My grandmother recently came for a visit. I've been asking her to come for months. She always tells me she is too busy. What does an active 80 year old spend her time doing? Volunteering at the senior center and the bloodmobile, bowling in a weekly league, participating in the red hat society, and acting landlord to over 200 acres of farmland which, in itself, is like running a small business. Yes, she is busy.
She is in the middle of six siblings and her brother has moved to the Dallas area. All the siblings were coming down to see his new house, and spend a weekend in Dallas. I was lucky enough to get her to stay four extra days with me.
The first night her brothers and sisters were in town they sat around the kitchen table swapping childhood stories. What was it like to live in a three bedroom house with nine people? Their grandfather lived with them as well. I heard stories of horse carriages being dismantled and reassembled on top of a roof, coon hunting excursions that ended by being sprayed with a skunk. When one of them got sick, all of them got sick. Once they went to visit relatives in another town and got snowed in for several days and each one of them came down with the flu. I heard stories about my mother, uncle and their cousins, and all the trouble they got into when they got together. They laughed and talked for hours. I sat there in awe and shock. How many people get to hear their living history? I'm still trying to formulate my words about such a magical experience.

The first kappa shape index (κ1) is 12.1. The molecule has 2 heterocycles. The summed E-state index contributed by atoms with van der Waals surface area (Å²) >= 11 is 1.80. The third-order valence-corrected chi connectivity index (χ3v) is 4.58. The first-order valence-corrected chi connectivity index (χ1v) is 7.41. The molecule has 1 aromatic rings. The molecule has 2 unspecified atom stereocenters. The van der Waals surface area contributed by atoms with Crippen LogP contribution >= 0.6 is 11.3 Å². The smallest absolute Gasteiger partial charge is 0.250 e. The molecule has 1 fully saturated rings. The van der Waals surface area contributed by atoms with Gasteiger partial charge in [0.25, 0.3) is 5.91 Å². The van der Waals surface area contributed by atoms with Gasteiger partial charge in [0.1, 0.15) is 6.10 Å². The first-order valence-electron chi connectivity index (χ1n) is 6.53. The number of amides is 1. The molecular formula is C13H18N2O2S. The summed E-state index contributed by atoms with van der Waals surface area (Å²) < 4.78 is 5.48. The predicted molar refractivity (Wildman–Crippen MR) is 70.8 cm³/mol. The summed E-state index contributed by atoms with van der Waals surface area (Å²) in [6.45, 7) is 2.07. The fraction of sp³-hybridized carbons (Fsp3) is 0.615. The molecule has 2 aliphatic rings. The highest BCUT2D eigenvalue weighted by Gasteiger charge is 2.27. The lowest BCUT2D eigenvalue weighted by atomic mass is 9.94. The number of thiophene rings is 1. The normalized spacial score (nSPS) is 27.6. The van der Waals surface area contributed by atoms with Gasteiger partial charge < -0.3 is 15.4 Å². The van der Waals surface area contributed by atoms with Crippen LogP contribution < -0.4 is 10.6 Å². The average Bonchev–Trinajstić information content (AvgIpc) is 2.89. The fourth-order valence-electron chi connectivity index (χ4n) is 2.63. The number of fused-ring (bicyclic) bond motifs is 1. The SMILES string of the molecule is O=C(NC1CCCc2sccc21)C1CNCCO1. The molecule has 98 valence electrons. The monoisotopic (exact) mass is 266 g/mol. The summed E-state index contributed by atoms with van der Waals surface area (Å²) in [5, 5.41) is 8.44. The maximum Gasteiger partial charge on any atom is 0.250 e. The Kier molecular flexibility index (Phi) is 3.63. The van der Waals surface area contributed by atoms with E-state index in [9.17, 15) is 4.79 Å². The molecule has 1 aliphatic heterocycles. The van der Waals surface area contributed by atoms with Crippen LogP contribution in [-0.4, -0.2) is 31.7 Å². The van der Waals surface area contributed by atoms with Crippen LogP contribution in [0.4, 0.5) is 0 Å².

Over the next few days I grilled my grandmother with questions. She is used to this as I do it often. I want to know my history. I want to know what it was like to grow up during the great depression. To know where I came from and why we landed in Nebraska. I want to know my grandmother as a twenty something, a thirty something. Why she decided to marry that hot guy on the motorcycle.
Oh the stories were glorious and I just kept saying I need to write this down, but I was so enthralled. Bits keep finding their way into my stream of thought and I'm writing them as they come. I learned that my great grandfather took over the family blacksmith shop at the height of the depression. He was a school superintendent, but because people couldn't pay their taxes the school district went bankrupt and closed. He moved his wife and six kids in with his father to work in the blacksmith shop. My great grandmother fed the vagrants that passed through town. Grandma said there were always people knocking on the back door asking for food. They ate corn meal mush for breakfast, lunch, and dinner. When her brother's appendix burst they took him to the doctor where he had to have surgery. Penicillin had just been discovered and my great grandfather watched as the doctor cut him open, cleaned him out and swished penicillin around in his body. All things that we wouldn't see today.
All of these stories were recorded in the family Bible by my great grandmother. The Bible is now with my grandmother's brother here in Dallas and I can't wait to dig around in it for hours. I am thankful for her stories. I am thankful for her. She loves to share them and is happy that someone wants to pass them on, and as long as she tells them I will sit and listen. I feel rooted in time, and more at peace with the decisions I make in my own life. I have come to another change in perspective and I feel as if a shift is brewing. How will I be a teller of stories?